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Ignoring a mandate

The one indisputable thing I learned watching the oral argument before the Supreme Court in State v. Dzelajlija was that only the defense counsel had mastered the pronunciation of the defendant's name.  After Chief Justice O'Connor announced the case and, in doing so, pronounced Dzelajlija's name as if it were the third line on an eye chart, the prosecutor hastily proclaimed that he would use only "defendant" as a reference point.  The defense attorney, in his presentation, was perfectly willing to sail into uncharted waters, smoothly dropping Dzelajlija's name where appropriate, as easily as if it had been Smith or Jones.  (Ju-LYE-ja.) 

Unfortunately, that's about the only thing that went well for the defense.

First, the backstory, which verges on the Byzantine.  Dzelajlija was convicted of robbery back in 2006, but in State v. Dzelajlija I the 8th District reversed because of evidentiary errors.  Dzelajlija was tried again, and his luck proved no better the second time around.  His fortunes took a decided turn for the better by the time of his appeal from that conviction:  in the interim, the Supreme Court had held in State v. Colon that the failure of an indictment to specify a mens rea element resulted in the indictment being defective.  In State v. Dzelajlija II, the 8th District found a Colon problem in his indictment and accordingly vacated his convictions and remanded the case. 

So the case goes back to the trial court, and either the State amends the indictment or issues a new one, and Dzelajlija gets another trial, right?  Well, no, because what the Supreme Court giveth, the Supreme Court taketh away:  just a few weeks before Dzelajlija's retrial, the Supreme Court handed down State v. Horner, reversing Colon and holding that an indictment which tracked the language of the statute was sufficient.  Another appeal ensued, with the 8th District first holding that the trial court was right to apply Horner, and then on reconsideration deciding that it wasn't, and that it should have instead followed the 8th's mandate to vacate the convictions.  So everybody got together in the Supreme Court about six weeks ago to hash it out.  The legal issue was when a lower court can ignore the mandate of a superior court.  The practical issue was whether the trial court should have blown off the Supreme Court's decision in Horner and done what the 8th District had told him to.  How do you think that went?

About the way you'd expect it to.  You can't always tell how a justice is going to rule based upon her questions, but O'Connor did everything but hold up a sign saying "You Lose" during defense counsel's argument.  Lanzinger and O'Donnell seemed similarly inclined, although the latter was more circumspect.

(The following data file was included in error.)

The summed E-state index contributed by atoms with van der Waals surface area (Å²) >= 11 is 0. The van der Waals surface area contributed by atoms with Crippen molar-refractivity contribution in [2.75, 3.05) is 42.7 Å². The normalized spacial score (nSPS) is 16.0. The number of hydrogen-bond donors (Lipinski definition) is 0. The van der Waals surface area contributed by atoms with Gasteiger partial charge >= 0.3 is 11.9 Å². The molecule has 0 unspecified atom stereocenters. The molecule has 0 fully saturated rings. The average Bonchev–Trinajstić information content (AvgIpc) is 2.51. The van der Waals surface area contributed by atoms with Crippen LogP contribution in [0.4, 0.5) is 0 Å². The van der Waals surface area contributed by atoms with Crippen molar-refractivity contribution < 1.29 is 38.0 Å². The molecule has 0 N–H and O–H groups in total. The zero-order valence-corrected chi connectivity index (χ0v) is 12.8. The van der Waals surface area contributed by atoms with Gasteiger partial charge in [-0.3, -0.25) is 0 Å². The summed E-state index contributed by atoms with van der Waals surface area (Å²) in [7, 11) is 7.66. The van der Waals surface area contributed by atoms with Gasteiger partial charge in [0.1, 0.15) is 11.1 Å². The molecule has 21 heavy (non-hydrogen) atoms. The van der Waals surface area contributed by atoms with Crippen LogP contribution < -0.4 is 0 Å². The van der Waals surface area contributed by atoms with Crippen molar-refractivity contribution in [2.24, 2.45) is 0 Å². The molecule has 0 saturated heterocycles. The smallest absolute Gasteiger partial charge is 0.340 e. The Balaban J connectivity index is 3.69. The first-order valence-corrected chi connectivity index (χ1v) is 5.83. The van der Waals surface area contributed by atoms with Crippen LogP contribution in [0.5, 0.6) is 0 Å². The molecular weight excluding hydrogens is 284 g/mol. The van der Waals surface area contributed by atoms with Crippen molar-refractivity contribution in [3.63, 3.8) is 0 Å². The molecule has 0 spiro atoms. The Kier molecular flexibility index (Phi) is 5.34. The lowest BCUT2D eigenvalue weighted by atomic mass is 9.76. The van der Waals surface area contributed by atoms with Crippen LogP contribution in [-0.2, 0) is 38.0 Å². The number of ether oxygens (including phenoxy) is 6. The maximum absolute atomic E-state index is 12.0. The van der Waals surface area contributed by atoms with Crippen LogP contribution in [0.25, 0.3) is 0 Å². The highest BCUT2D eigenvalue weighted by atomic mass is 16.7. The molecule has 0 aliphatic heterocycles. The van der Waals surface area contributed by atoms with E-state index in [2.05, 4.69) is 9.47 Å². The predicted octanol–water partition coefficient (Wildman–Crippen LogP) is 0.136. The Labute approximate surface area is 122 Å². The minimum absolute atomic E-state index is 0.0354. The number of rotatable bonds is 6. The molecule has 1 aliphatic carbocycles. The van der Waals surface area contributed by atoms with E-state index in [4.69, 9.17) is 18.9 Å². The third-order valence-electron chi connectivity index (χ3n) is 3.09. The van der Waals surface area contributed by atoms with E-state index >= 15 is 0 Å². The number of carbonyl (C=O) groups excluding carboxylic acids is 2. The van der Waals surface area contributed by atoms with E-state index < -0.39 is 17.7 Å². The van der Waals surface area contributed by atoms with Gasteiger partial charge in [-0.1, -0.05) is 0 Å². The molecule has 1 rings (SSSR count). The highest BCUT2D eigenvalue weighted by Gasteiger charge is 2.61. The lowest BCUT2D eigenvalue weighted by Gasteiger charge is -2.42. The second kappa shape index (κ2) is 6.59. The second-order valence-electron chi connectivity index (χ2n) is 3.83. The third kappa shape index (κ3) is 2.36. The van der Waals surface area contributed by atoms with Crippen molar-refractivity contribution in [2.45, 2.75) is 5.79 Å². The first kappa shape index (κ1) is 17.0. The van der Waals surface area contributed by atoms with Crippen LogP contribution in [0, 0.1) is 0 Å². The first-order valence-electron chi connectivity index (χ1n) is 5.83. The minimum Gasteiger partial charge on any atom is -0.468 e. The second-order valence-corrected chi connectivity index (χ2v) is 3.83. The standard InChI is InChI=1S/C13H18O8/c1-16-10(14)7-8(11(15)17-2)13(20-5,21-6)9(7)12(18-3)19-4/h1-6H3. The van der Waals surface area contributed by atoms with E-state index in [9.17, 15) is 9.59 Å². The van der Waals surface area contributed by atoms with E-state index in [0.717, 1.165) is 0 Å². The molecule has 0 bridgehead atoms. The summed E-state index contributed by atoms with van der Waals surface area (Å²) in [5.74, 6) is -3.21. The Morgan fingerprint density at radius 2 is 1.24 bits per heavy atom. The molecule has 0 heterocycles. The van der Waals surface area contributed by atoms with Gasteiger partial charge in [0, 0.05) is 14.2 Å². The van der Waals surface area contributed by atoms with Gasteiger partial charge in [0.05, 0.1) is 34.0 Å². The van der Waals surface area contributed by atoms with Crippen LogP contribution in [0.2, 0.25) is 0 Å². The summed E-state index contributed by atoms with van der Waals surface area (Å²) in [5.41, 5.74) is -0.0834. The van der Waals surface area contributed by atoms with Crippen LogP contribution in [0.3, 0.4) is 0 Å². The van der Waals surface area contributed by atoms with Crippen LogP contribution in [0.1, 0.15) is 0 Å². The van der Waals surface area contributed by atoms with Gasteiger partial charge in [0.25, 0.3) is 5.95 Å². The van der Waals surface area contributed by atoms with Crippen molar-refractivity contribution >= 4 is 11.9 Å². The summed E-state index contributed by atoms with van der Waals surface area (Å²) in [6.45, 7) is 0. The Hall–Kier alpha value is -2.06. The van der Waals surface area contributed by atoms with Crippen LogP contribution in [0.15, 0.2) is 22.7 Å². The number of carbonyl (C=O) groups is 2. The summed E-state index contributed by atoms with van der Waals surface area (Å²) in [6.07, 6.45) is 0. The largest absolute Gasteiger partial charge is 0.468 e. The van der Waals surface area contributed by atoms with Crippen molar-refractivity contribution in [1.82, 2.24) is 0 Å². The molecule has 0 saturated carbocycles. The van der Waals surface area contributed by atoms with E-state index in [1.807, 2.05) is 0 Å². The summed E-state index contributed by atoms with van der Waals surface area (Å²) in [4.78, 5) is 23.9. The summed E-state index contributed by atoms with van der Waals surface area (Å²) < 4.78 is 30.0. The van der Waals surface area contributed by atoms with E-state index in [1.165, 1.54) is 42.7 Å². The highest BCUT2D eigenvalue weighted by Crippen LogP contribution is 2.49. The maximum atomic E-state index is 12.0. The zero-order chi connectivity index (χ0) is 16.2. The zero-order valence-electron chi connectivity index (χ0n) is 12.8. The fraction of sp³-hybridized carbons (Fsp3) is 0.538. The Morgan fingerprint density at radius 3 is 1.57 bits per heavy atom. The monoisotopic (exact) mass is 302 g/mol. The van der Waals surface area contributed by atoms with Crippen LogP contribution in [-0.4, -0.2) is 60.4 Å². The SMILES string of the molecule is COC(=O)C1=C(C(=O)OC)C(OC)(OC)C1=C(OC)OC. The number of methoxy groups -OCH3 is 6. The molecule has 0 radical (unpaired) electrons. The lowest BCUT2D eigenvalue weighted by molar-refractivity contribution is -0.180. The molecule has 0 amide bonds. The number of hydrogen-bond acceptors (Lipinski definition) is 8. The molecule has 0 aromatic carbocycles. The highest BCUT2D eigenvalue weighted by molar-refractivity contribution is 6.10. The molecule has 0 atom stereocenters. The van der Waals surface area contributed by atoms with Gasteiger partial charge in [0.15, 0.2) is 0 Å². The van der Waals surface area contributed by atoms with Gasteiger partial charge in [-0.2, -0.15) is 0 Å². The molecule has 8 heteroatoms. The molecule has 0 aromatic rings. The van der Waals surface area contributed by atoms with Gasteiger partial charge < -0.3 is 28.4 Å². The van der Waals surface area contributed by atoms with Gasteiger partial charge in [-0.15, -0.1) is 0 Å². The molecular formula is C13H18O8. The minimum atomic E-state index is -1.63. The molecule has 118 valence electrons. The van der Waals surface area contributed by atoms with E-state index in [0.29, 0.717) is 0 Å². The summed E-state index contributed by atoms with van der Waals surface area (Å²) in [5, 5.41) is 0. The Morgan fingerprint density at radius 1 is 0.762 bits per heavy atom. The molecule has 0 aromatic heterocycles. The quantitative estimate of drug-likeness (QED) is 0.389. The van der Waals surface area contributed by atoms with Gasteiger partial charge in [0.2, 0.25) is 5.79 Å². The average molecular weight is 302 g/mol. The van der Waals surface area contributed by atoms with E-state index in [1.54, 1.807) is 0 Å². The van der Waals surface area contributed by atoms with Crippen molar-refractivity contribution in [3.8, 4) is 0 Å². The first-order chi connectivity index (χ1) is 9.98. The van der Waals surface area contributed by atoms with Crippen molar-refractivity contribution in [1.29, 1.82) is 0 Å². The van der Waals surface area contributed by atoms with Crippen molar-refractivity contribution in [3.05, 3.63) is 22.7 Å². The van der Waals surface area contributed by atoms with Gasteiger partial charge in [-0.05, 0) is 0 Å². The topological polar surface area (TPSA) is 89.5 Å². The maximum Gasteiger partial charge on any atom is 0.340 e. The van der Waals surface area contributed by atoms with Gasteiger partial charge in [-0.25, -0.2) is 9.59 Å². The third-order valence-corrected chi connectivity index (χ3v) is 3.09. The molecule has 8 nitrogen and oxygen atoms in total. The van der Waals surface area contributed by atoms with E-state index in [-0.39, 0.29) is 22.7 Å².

Not that the defense was left with nothing to argue.  Kennedy seized on the issue of timing:  the decision reversing Dzelajlija's case for the Colon error was handed down on March 12, 2009.  His retrial wasn't scheduled to begin until September 14, 2010, eighteen months later.  The Supreme Court decided Horner just three weeks before the scheduled retrial.  Did the state intentionally drag its feet on the retrial, in anticipation of Horner coming down?  The prosecutor assured the justices that the delay was not the product of strategic design, but simply because the case was lost in the labryinthian corridors of the Cuyahoga common pleas court.  (To this explanation I can readily attest:  I once had a case I got reversed on appeal and remanded, whereupon it sat for over a year, until the judge recused himself and fobbed it onto one of his cohorts, where it took another year to come to trial.)

The prosecutor's explanation seemed to satisfy, an any lingering concern the justices had with the delay visibly dissipated when the prosecutor told them that one of the reasons nobody made retrial a priority was that Dzelajlija was serving a ten-year sentence in another case.  That triggered the application of the Bad Man Doctrine, the unspoken theory of appellate practice that a reviewing court will ignore most of the procedural infirmities in a case as long as they can be relatively certain that the defendant is a bad guy.

Left completely unaddressed in the argument is the present status of the case.  When the 8th District initially held in Dzelajlija III that the trial court correctly applied Horner on the remand from the earlier appeal (only to decide on reconsideration that it had been incorrect in doing so), the court nonetheless reversed because in the earlier appeal Dzelajlija had raised a manifest weight argument, which the panel had mooted when it reversed on the Colon issue.

But that earlier appeal had been heard by a different panel than the one in Dzelajlija III, and a few weeks after the latter decision, the earlier panel declined the State's request to reopen that appeal so as to rule on the manifest weight claim.  So here's Dzelajlija's status, regardless of whether the Supreme Court reverses and holds that the trial court should have applied Horner:  before any retrial, somebody has to rule on whether his conviction was against the manifest weight of the evidence, and nobody has any idea of how that can be addressed, or who will address it.

Dzelajlija should be getting out of prison on his other case sometime in late 2017.  Maybe they'll have it figured out by then.


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